Byrrh Rides Again: The Chevalier

•March 29, 2014 • Leave a Comment

I love apéritif wines. Byrrh, Lillet, Dubonnet, Cocchi, you name ‘em, I’ll drink ‘em. These complex, Continental concoctions are wonderful on their own — or with a wedge of citrus and some soda, a universal truth of drinking — but sipping a tall, cold glass of quinine-tinged wine on a lazy afternoon sometimes feels just a little too…simple. And when evening rolls around and the pre-dinner snacks pop their heads in the door for a visit, well, by then you’re feeling the need for something more complex and bracing to liven things up before the final meal of the day. Plus, that bottle of apéritif you opened that afternoon has entered the next phase of its life cycle — refrigeration — and you’ve got about two weeks before it starts going funky. The solution is relatively simple: mix that aperitif in a cocktail.

Still, there remains a tendency to default to the old standards — the Corpse Reviver (a lot of work) or the Tip Top for Lillet, the Dubonnet Cocktail, the Phoebe Snow, Byrrh Cocktails, or maybe modified Martinis. All wonderful, but if you’re making that one drink for a week or two, trying to use up that apéritif wine, things can get a bit dull.

My solution? Start experimenting. All apéritif wines seem to have a limited number of established cocktails, and I see too few of them put to use behind the bar, so why not try and come up with something new? Here’s one that I first whipped up a couple weeks ago; the initial results were pleasing enough to warrant further testing and refinement…

Chevalier (1 of 5)

Chevalier

  • 1-1/2 ounces Rye Whiskey*
  • 3/4 ounce Byrrh
  • 1/4 ounce Crème Yvette
  • 1 dash Bittercube Bolivar Bitters**

Stir with ice and strain into a cocktail glass. Garnish with a maraschino cherry, if you like.

*High West Double Rye, 13th Colony Southern Rye, Russell’s Reserve 6-year, or Bulleit suggested

**Difficult to find a substitute; Bitter Truth Aromatic Bitters are probably closest, or perhaps Boker’s.

As with most cocktails, experimentation starts with substitution: swapping out one ingredient for a similar one that you’re bent on incorporating into a drink. In the case of aperitifs, I like to use Jamie Boudreau’s “Golden Ratio” — 1-1/2 ounces of spirit, 3/4 ounce of fortified wine, 1/4 ounce of sweetener or liqueur, and — perhaps — a dash or two of bitters. The formula results in something that’s more complex than your standard Manhattan/Martini formula (which usually omits a sweetener) and gives you a trio of ingredients whose flavors can play off one another.

Chevalier (4 of 5)

The Chevalier is a bit like a French Manhattan (my original name for it was the “Frenchman in New York”) — instead of hearty doses of wood, herbs, and spice, however, there is a round bouquet of fruit and smokey grain, with a bit of quinine and sharp spice to bring back a bit of the edge, followed by a subtle, floral finish. Let’s break it down by ingredient:

Rye Whiskey: This was the most difficult component to nail down — not the category itself, but the bottle. Some ryes I tested were too subtle or too mellow (Templeton, Sazerac), too strong (Rittenhouse), or too unique and uncooperative (Whistlepig, Catoctin Creek). In short, you want something with that distinctive rye spiciness, with a fair amount of wood and a middle-of-the-road approach to flavor that compliments the sometimes-subtle Byrrh and Yvette. High West Double Rye surprised me, in this respect — it’s not normally one of my favorites in spirit-forward drinks, but it’s somewhat brash, oaky, and young, and works very well here. It will certainly be easier to find across the country than 13th Colony Southern Rye, my other prime choice, whose distribution is largely limited to the South — it’s a lovely, deep hue with a deep, woodsy flavor, heavy on cinnamon.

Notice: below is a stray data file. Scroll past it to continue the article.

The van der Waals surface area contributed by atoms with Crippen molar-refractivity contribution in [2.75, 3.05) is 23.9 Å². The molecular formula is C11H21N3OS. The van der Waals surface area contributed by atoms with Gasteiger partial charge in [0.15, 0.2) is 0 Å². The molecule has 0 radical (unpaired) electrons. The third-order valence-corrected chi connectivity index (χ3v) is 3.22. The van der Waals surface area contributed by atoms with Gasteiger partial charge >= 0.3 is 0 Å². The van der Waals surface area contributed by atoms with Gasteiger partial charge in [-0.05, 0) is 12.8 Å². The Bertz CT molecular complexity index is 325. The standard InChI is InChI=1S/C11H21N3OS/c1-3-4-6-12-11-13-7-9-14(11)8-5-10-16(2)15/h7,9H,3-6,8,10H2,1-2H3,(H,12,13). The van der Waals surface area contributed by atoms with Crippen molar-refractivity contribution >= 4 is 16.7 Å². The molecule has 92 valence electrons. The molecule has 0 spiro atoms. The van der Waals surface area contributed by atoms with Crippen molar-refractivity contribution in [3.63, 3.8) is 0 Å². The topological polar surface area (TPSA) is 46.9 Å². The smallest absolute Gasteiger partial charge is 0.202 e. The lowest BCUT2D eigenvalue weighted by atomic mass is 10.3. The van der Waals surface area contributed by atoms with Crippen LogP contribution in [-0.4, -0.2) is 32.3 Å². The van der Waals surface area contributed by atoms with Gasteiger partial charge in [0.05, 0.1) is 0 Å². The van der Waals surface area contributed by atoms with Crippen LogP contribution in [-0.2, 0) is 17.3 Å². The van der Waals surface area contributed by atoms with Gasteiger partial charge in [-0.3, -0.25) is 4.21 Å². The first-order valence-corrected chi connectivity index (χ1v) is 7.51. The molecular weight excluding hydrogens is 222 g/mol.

Byrrh: I would like to see this in more cocktails. I suspect its disuse is due to its somewhat un-American flavor profile, which includes a sizable, but not overwhelming, dose of quinine and funky flavors of aged fruit. As I discussed in the intro, Byrrh was the primary motivation behind creating the Chevalier — I figured it would combine well with the fruity, grassy notes typical of rye whiskey. If Byrrh lacks one thing, it’s edge, or “cut,” as I call it — the whiskey and bitters restore some of that. Byrrh can be tricky to find — if you must, substitute the sweeter, less complex Dubonnet Rouge.
Crème Yvette: Another under-utilized ingredient with few established recipes, which is why I throw it into many of my experiments. The modern incarnation is anything but a substitute for Crème de Violette — it’s not nearly as floral (or “soapy”), it’s color is closer to fuchsia, and the flavor includes a fair dose of berries, citrus, and vanilla along with the violets. Sure, mix it into your Blue Moon or Aviation, but the result will be completely unlike the violette version. Again, in the Chevalier, it’s all about bringing the fruit to the forefront.
Bolivar Bitters: I tried out several aromatic bitters here, but they were all too potent, too heavy on angostura bark and spice, and they tended to take over the drink. Byrrh and Yvette are rather subtle, and I wasn’t going full-bore with a bottle of Rittenhouse Rye, so milder bitters were needed to give a bit of edge back to the cocktail and pull out some of the spice. Bolivar Bitters — by Bittercube, out of Milwaukee — fit the bill: the cassia fits with the rye, the dried fruit works wells with the rye and Byrrh, and the chamomile meshes nicely with the Yvette. Oh, I also tried out Lavender (too floral), New England Bitters (too tart), and cinnamon tincture (too simple).